This is why it seems valid to question why Akon chose to do business with China Jiangsu, a company that had sanction proceedings brought against them by the World Bank in 2014, which brought with it a period of ineligibility. From February 2014 until February 2017, China Jiangsu are barred from standing in contract bids for World Bank projects or “otherwise participate in new activities in connection with” World Bank projects. Bear in mind, Akon said one of the advantages of dealing with China Jiangsu was “to be able to go into a lot of countries and pretty much start the project immediately without having to go through the World Bank” and considering the World Bank’s own seedy and anti-competitive history, one can partly see the rationale behind the decision. But questions about China Jiangsu’s controversial involvement in Ethiopia and why ALA chose to look past that still remain.
On top of all this, there don’t appear to be any companies outside of Chinese organisations supplying ALA’s solar panels and equipment at present. Is it really sensible to provide equipment from one source when the solar power industry is far more diverse? Would it not be better for the future of these students in ALA’s solar academy in Mali to engage them with the latest and greatest in solar power technology being used worldwide? Finally, the United States placed steep import duties on solar products from China and Taiwan in 2014 in an effort to reduce anti-dumping and to make it even harder for Chinese producers to dodge duties imposed on them from 2012. Would it be reasonable to conclude that the ALA project is a grandiose yet convenient way around said duties for companies like China Jiangsu?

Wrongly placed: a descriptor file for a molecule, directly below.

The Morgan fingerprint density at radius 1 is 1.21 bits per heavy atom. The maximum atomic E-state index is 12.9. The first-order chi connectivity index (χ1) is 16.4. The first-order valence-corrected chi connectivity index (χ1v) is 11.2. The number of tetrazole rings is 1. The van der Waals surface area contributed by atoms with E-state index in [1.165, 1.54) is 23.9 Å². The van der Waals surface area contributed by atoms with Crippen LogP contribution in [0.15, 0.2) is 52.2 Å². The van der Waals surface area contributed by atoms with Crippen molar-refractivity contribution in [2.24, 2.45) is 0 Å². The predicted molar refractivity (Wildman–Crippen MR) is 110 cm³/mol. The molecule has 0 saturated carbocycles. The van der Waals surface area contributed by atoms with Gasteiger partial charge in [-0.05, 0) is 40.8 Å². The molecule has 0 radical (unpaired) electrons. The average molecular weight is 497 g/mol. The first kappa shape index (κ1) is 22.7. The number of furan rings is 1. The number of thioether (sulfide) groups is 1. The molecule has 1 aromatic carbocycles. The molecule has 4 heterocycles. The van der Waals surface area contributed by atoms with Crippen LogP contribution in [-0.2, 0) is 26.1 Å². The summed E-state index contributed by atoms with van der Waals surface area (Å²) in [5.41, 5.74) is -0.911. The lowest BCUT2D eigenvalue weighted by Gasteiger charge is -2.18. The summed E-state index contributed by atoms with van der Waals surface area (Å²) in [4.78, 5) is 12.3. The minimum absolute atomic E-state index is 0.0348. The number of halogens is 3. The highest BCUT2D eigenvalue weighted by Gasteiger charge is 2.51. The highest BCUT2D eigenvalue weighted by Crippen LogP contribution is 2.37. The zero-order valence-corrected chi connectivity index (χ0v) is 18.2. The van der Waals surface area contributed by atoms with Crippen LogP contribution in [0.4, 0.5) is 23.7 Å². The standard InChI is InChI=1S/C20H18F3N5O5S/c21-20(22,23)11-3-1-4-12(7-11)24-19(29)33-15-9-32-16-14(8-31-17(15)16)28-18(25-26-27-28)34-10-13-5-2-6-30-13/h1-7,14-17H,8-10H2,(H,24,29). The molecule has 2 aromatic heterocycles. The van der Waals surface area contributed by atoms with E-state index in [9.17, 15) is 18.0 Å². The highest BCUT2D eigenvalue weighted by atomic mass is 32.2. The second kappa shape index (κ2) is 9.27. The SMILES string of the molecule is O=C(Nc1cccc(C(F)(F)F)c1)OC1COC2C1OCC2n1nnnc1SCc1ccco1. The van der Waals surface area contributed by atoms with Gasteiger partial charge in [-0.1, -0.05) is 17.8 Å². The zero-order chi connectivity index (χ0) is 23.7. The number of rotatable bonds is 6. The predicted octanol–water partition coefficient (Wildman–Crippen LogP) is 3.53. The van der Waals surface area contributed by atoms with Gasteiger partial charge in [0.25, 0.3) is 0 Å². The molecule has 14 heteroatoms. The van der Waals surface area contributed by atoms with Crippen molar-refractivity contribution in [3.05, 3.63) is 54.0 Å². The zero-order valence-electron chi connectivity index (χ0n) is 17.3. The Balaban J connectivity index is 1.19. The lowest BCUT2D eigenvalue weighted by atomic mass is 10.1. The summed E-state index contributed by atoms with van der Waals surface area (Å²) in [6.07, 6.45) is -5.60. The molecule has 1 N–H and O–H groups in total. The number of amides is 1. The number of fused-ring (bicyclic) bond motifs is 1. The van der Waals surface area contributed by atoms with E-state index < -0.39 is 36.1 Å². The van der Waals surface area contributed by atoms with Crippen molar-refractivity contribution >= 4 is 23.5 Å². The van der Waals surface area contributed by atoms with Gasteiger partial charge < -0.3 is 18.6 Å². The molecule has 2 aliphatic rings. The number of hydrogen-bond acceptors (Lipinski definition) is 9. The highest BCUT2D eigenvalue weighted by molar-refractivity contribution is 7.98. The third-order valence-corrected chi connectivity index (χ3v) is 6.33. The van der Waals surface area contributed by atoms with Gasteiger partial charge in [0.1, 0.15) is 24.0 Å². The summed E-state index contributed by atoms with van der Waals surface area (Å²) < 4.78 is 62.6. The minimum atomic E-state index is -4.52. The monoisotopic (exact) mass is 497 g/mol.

Personally, I am in favour of Akon’s vision for providing an electricity infrastructure for so many African people, especially when it’s powered by a renewable energy source like solar power. However, one cannot ignore the seedier elements that the vision relies upon for its final implementation. It ultimately significantly disadvantages the people meant to be benefitting from fruits of this labour. Corrupt moves – even those influenced by positive intentions – feed an already corrupt system and make no real lasting changes, apart from the way said corruption spreads. Doing what needs to and/or should be done to help human beings conquer their impoverished circumstances once and for all shouldn’t be this hard. But if there’s anything that Akon Lighting Africa has underscored, it’s that the reality is always a stark contrast from the ideals we look toward.
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Joseph Guthrie is a UK-based IT professional, musician, and writer. Originally from south London, most of his education was set in central Florida (United States). His nomadic life has seen him return to the UK in 2010 and when he’s not tending to the IT infrastructure of a major printing company, he’s the lead vocalist for the band Ships Down and is Nothing Ain’t Nice recording artist. He also contributes to music blog Sampleface.
This article was edited by Melanie Singhji